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Love of Life and Other Stories

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94 pages
Love of Life, by Jack London
The Project Gutenberg eBook, Love of Life, by Jack London, Illustrated by Charles Livingston Bull
This eBook is for the use of anyone anywhere at no cost and with almost no restrictions whatsoever. You may copy it, give it away or re-use it under the terms of the Project Gutenberg License included with this eBook or online at www.gutenberg.org
Title: Love of Life and Other Stories
Author: Jack London
Release Date: April 13, 2007 Language: English
[eBook #710]
Character set encoding: ISO-646-US (US-ASCII)
***START OF THE PROJECT GUTENBERG EBOOK LOVE OF LIFE***
Transcribed from the 1913 Macmillan and Co. edition by David Price, email ccx074@pglaf.org
LOVE OF LIFE
AND OTHER STORIES
BY
JACK LONDON AUTHOR OF “THE CALL OF THE WILD,” “PEOPLE OF THE ABYSS,” ETC., ETC. New York
PUBLISHED FOR
THE REVIEW OF REVIEWS COMPANY
BY THE MACMILLAN COMPANY
LONDON: MACMILLAN AND CO., LTD. 1913 All rights reserved C OPYRIGHT, 1906, By THE MACMILLAN COMPANY.
Set up and electrotyped. Published September, 1907. Reprinted December, 1907; December, 1911. October, 1913.
LOVE OF LIFE
“This out of all will remain— They have lived and have tossed: So much of the game will be gain, Though the gold of the dice has been lost.”
They limped painfully down the bank, and once the foremost of the two men staggered among the rough-strewn rocks. They were tired and weak, and their faces had the drawn expression of patience which comes of hardship long endured. ...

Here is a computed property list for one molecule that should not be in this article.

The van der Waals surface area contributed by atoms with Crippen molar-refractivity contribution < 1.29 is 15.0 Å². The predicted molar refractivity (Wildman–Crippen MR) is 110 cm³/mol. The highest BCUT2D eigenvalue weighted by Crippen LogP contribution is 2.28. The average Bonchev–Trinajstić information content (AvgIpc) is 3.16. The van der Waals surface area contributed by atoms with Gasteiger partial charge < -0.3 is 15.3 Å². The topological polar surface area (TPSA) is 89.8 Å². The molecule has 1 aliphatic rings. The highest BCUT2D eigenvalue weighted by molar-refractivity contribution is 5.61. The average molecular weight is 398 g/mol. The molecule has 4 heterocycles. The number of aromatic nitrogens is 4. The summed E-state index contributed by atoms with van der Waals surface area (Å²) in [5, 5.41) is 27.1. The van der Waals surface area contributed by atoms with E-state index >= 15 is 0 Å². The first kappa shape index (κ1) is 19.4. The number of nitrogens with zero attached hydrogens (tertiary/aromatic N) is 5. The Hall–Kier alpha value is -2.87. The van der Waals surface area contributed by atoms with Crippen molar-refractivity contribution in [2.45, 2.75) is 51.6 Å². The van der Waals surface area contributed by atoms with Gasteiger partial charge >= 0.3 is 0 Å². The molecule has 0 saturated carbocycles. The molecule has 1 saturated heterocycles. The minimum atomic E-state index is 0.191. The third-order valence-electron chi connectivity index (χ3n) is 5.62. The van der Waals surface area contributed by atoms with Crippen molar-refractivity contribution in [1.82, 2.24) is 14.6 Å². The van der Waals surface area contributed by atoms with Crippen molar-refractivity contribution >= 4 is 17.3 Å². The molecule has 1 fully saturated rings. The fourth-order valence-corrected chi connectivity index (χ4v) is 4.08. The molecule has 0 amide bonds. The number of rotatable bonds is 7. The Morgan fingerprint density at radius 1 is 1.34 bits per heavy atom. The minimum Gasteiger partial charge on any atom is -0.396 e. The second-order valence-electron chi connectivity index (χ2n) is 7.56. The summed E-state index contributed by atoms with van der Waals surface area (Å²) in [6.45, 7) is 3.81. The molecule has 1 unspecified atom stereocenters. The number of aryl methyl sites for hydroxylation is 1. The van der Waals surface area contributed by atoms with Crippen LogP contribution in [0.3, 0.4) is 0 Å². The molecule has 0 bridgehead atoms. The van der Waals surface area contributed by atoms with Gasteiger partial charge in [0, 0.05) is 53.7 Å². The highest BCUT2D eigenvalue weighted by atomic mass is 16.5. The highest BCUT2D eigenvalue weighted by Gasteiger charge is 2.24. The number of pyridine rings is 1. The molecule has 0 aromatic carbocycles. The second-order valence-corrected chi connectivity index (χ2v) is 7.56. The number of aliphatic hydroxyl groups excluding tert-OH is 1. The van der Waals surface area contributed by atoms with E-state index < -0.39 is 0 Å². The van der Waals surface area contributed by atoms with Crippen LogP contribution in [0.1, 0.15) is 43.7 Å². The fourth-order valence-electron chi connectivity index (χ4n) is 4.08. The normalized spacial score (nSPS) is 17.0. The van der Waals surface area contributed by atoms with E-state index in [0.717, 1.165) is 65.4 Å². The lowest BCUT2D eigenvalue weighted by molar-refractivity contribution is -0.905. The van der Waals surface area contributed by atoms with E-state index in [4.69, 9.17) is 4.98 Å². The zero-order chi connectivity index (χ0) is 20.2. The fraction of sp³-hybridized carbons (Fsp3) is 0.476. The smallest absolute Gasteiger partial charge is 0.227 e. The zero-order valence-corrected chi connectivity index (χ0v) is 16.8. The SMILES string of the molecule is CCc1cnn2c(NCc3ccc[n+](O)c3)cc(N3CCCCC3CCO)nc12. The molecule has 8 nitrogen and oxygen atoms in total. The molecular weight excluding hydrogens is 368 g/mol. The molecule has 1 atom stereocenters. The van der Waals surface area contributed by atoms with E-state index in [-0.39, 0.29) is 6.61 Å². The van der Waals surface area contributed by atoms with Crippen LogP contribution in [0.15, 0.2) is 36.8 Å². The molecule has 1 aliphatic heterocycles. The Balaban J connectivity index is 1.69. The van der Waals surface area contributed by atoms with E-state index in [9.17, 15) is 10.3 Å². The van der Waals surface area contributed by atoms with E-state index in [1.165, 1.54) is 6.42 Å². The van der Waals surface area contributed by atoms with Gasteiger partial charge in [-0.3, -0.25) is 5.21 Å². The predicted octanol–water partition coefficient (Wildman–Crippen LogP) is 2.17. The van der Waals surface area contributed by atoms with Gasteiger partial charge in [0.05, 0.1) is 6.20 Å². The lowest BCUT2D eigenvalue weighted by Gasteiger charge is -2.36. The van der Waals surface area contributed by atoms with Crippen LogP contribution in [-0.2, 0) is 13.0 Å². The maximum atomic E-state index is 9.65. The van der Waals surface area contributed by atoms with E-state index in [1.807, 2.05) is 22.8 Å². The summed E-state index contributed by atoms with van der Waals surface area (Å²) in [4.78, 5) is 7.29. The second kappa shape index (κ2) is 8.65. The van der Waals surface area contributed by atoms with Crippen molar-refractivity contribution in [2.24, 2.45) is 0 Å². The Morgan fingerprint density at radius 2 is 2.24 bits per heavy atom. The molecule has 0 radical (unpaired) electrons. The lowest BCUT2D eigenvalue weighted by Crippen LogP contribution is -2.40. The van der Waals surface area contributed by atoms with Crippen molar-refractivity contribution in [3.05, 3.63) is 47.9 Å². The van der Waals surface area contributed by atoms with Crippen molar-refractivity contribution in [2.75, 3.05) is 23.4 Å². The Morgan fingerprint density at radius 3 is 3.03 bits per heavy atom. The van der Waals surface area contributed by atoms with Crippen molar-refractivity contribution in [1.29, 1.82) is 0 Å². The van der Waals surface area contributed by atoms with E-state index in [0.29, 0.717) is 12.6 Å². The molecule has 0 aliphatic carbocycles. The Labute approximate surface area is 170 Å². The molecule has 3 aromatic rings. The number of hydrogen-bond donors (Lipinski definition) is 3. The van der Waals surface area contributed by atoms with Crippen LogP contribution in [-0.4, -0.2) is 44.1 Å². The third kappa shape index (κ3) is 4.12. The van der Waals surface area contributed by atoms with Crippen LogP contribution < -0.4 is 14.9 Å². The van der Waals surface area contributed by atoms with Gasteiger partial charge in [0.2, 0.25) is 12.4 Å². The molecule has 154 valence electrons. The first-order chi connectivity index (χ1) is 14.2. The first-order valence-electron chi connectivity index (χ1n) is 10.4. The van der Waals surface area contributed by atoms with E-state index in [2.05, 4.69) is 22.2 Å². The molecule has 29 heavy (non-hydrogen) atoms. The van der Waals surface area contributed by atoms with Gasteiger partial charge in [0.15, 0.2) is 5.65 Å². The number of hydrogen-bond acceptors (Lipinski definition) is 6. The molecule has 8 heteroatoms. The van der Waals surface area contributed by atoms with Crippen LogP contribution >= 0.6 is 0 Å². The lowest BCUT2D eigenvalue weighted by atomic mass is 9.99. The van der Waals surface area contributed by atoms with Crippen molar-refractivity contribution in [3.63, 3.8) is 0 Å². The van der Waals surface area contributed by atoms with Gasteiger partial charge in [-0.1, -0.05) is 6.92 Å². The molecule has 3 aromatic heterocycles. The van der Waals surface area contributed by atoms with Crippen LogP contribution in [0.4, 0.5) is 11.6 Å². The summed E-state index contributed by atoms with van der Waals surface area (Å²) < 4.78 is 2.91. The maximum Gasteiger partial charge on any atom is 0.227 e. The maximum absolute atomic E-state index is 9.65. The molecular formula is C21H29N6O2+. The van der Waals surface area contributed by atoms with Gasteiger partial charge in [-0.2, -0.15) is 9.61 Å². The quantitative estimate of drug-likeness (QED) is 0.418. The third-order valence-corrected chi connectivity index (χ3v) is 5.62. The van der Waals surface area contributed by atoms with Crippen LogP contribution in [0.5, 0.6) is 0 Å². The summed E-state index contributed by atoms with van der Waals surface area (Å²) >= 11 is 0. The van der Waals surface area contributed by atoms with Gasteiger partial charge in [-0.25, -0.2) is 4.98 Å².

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Love of Life, by Jack London The Project Gutenberg eBook, Love of Life, by Jack London, Illustrated by Charles Livingston Bull This eBook is for the use of anyone anywhere at no cost and with almost no restrictions whatsoever. You may copy it, give it away or re-use it under the terms of the Project Gutenberg License included with this eBook or online at www.gutenberg.org Title: Love of Life and Other Stories Author: Jack London Release Date: April 13, 2007 Language: English [eBook #710] Character set encoding: ISO-646-US (US-ASCII) ***START OF THE PROJECT GUTENBERG EBOOK LOVE OF LIFE*** Transcribed from the 1913 Macmillan and Co. edition by David Price, email ccx074@pglaf.org LOVE OF LIFE AND OTHER STORIES BY JACK LONDON AUTHOR OF “THE CALL OF THE WILD,” “PEOPLE OF THE ABYSS,” ETC., ETC. New York PUBLISHED FOR THE REVIEW OF REVIEWS COMPANY BY THE MACMILLAN COMPANY LONDON: MACMILLAN AND CO., LTD. 1913 All rights reserved C OPYRIGHT, 1906, By THE MACMILLAN COMPANY. Set up and electrotyped. Published September, 1907. Reprinted December, 1907; December, 1911. October, 1913. LOVE OF LIFE “This out of all will remain— They have lived and have tossed: So much of the game will be gain, Though the gold of the dice has been lost.” They limped painfully down the bank, and once the foremost of the two men staggered among the rough-strewn rocks. They were tired and weak, and their faces had the drawn expression of patience which comes of hardship long endured. They were heavily burdened with blanket packs which were strapped to their shoulders. Head-straps, passing across the forehead, helped support these packs. Each man carried a rifle. They walked in a stooped posture, the shoulders well forward, the head still farther forward, the eyes bent upon the ground. “I wish we had just about two of them cartridges that’s layin’ in that cache of ourn,” said the second man. His voice was utterly and drearily expressionless. He spoke without enthusiasm; and the first man, limping into the milky stream that foamed over the rocks, vouchsafed no reply. The other man followed at his heels. They did not remove their foot-gear, though the water was icy cold—so cold that their ankles ached and their feet went numb. In places the water dashed against their knees, and both men staggered for footing. The man who followed slipped on a smooth boulder, nearly fell, but recovered himself with a violent effort, at the same time uttering a sharp exclamation of pain. He seemed faint and dizzy and put out his free hand while he reeled, as though seeking support against the air. When he had steadied himself he stepped forward, but reeled again and nearly fell. Then he stood still and looked at the other man, who had never turned his head. The man stood still for fully a minute, as though debating with himself. Then he called out: “I say, Bill, I’ve sprained my ankle.” Bill staggered on through the milky water. He did not look around. The man watched him go, and though his face was expressionless as ever, his eyes were like the eyes of a wounded deer. The other man limped up the farther bank and continued straight on without looking back. The man in the stream watched him. His lips trembled a little, so that the rough thatch of brown hair which covered them was visibly agitated. His tongue even strayed out to moisten them. “Bill!” he cried out. It was the pleading cry of a strong man in distress, but Bill’s head did not turn. The man watched him go, limping grotesquely and lurching forward with stammering gait up the slow slope toward the soft sky-line of the low-lying hill. He watched him go till he passed over the crest and disappeared. Then he turned his gaze and slowly took in the circle of the world that remained to him now that Bill was gone. Near the horizon the sun was smouldering dimly, almost obscured by formless mists and vapors, which gave an impression of mass and density without outline or tangibility. The man pulled out his watch, the while resting his weight on one leg. It was four o’clock, and as the season was near the last of July or first of August,—he did not know the precise date within a week or two,—he knew that the sun roughly marked the northwest. He looked to the south and knew that somewhere beyond those bleak hills lay the Great Bear Lake; also, he knew that in that direction the Arctic Circle cut its forbidding way across the Canadian Barrens. This stream in which he stood was a feeder to the Coppermine River, which in turn flowed north and emptied into Coronation Gulf and the Arctic Ocean. He had never been there, but he had seen it, once, on a Hudson Bay Company chart. Again his gaze completed the circle of the world about him. It was not a heartening spectacle. Everywhere was soft sky-line. The hills were all lowlying. There were no trees, no shrubs, no grasses—naught but a tremendous and terrible desolation that sent fear swiftly dawning into his eyes. “Bill!” he whispered, once and twice; “Bill!” He cowered in the midst of the milky water, as though the vastness were pressing in upon him with overwhelming force, brutally crushing him with its complacent awfulness. He began to shake as with an ague-fit, till the gun fell from his hand with a splash. This served to rouse him. He fought with his fear and pulled himself together, groping in the water and recovering the weapon. He hitched his pack farther over on his left shoulder, so as to take a portion of its weight from off the injured ankle. Then he proceeded, slowly and carefully, wincing with pain, to the bank. He did not stop. With a desperation that was madness, unmindful of the pain, he hurried up the slope to the crest of the hill over which his comrade had disappeared—more grotesque and comical by far than that limping, jerking comrade. But at the crest he saw a shallow valley, empty of life. He fought with his fear again, overcame it, hitched the pack still farther over on his left shoulder, and lurched on down the slope. The bottom of the valley was soggy with water, which the thick moss held, spongelike, close to the surface. This water squirted out from under his feet at every step, and each time he lifted a foot the action culminated in a sucking sound as the wet moss reluctantly released its grip. He picked his way from muskeg to muskeg, and followed the other man’s footsteps along and across the rocky ledges which